Data-Driven Marketing Efforts Open New Doors

The marketer's landscape has changed drastically in the last decade—some experts estimate that social networks now drive more than 70 percent of consumers' buying decisions. In fact, according to Bain & Company, more than 60 percent of Internet-connected individuals in the United States are engaged in social media platforms every day.

With consumers now shopping online, in store, and via social media networks, valuable data is available to retailers, but unless they have the data analytics and technology to harness this data, they will be left behind. For those with the ability to harness big data, the sky is the limit for the types of profitable, innovative, and interactive marketing efforts that retailers can leverage to increase profits, customer loyalty, and brand awareness.

Following are two types of data-driven marketing efforts that retailers are leveraging for a more personal and engaged relationship with their customers.

Location-Based Marketing

The location-based marketing ecosystem is expanding fast. According to Pyramid Research, global market revenue for mobile location-based services and location-enabled mobile apps should reach more than $10.3 billion by 2015. More potential consumers "checking in" means more opportunity for consumers to "check out" when targeted offers are presented at the right place and at the right time.

Examples of location-based marketing include efforts by American Express and Starbucks, which began incorporating Facebook check-ins within their loyalty programs. In the United Kingdom, Nestle "hid" GPS trackers in some of its chocolate bar wrappers. A team tracked the users after they unwrapped the candy and contacted them within 24 hours to deliver a cash prize.

For location-based marketing to be truly successful, it needs to be fueled by data analytics and analysis to accurately pinpoint the right messaging and offers to relevant audiences.

Many technology companies boast that they have capabilities in location-based marketing, but retailers need to ensure that they choose a solution that gives them the data analytics and analysis to target the right customer, at the right time, with the right offer, to ensure optimal success and profitability.

Gamification: Gaming for Profits and Loyalty

In the retail industry, it's the "perfect storm" for gamification, which is the blending of social media, mobile, big data, and wearable technology/computing. With the blending of all these technologies, retailers have the opportunity to leverage what is at the core of gamification—desire, incentive, challenge, reward, and feedback—to drive engagement with consumers, increase customer loyalty, and drive higher profits.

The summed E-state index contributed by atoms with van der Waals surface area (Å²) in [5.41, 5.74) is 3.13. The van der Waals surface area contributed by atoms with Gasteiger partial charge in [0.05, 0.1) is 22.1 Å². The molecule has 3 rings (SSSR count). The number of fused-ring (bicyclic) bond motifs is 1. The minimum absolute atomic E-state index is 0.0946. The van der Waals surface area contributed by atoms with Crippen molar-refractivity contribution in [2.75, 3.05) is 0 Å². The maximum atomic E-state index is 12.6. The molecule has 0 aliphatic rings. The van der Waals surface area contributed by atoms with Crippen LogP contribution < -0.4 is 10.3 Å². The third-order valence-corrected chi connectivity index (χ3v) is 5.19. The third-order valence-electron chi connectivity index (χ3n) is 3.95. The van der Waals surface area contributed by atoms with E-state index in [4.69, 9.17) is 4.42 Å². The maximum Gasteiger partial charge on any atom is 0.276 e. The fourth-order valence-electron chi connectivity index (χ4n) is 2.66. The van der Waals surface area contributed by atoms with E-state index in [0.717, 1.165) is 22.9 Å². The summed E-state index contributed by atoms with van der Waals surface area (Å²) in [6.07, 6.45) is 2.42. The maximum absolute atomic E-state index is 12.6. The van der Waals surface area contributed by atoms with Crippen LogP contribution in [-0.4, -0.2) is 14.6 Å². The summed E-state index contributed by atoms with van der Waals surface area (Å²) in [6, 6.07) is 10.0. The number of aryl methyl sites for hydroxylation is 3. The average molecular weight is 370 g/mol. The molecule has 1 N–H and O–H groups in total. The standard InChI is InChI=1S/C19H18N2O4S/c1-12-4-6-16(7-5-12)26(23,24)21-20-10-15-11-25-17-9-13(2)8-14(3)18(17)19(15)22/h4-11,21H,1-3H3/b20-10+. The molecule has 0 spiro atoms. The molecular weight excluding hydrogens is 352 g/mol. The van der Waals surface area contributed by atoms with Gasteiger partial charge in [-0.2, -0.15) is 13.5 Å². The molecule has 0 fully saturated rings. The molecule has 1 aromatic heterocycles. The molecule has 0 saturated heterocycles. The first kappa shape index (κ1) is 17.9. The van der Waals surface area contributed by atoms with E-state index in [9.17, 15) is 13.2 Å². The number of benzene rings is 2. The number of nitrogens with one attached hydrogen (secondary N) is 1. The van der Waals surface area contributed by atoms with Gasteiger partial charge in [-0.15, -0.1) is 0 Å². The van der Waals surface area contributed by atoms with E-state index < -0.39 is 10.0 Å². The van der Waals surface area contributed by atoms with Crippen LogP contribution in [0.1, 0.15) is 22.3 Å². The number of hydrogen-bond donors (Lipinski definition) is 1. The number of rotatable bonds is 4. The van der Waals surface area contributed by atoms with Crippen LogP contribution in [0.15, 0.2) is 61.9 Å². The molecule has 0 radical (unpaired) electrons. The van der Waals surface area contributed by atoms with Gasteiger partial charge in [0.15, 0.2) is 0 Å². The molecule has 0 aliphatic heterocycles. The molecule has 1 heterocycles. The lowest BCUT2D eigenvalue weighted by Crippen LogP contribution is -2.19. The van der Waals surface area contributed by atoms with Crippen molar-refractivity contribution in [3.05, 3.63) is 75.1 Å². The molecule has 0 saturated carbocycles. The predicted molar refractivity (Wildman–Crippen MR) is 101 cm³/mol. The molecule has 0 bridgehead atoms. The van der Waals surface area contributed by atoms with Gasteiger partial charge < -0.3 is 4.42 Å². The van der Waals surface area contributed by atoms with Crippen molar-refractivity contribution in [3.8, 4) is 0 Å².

This type of marketing is gaining substantial industry growth—according to Markets and Markets, the gamification industry is expected to grow at an astonishingly high annual rate of 67.1 percent, reaching $5.5 billion by 2018. Gartner predicts that about 70 percent of the top 2,000 global companies will have at least one gamified application by 2015.

Examples of retailers leveraging gamification strategies are Best Buy and Home Shopping Network (HSN). Electronics retailer Best Buy partnered with mobile app provider Shopkick to increase its traffic. Shoppers can collect Kick Points (the application's currency) by accessing Shopkick via iPhone or Android, and scanning items at Best Buy locations. The Kick Points are redeemable for discounts and free goods in stores. According to Doug Galen, chief revenue officer of Shopkick, Best Buy's partnership with Shopkick was targeted to its nonloyal customers, as their loyal customers would use the company's branded mobile application. By engaging with these customers through Shopkick, Best Buy was able to guide them to browse, compare, and buy with ease.

Online and television retailer HSN employed gamification by releasing an online arcade tool. The company added video games to its Web site and increased the level of engagement with target consumers. With this tool, while about two-thirds of a computer screen is covered with games, such as sudoku and crosswords, a live stream of the company's television channel captures the remaining space. Players earn tickets, which are redeemable for digital badges for each game. The company also captures players' feedback for game improvement and future game designs. Players can share their scores on Facebook, thereby tapping engagement through social media as well.

Whichever strategy a retailer decides to use, for any marketing activity to be truly successful, it needs to be fueled by data analytics and analysis to accurately pinpoint the right messaging and offers to relevant audiences.

Anurag Kapoor is the vice president of business development in the analytics division at The Smart Cube, a research and analytics organization.

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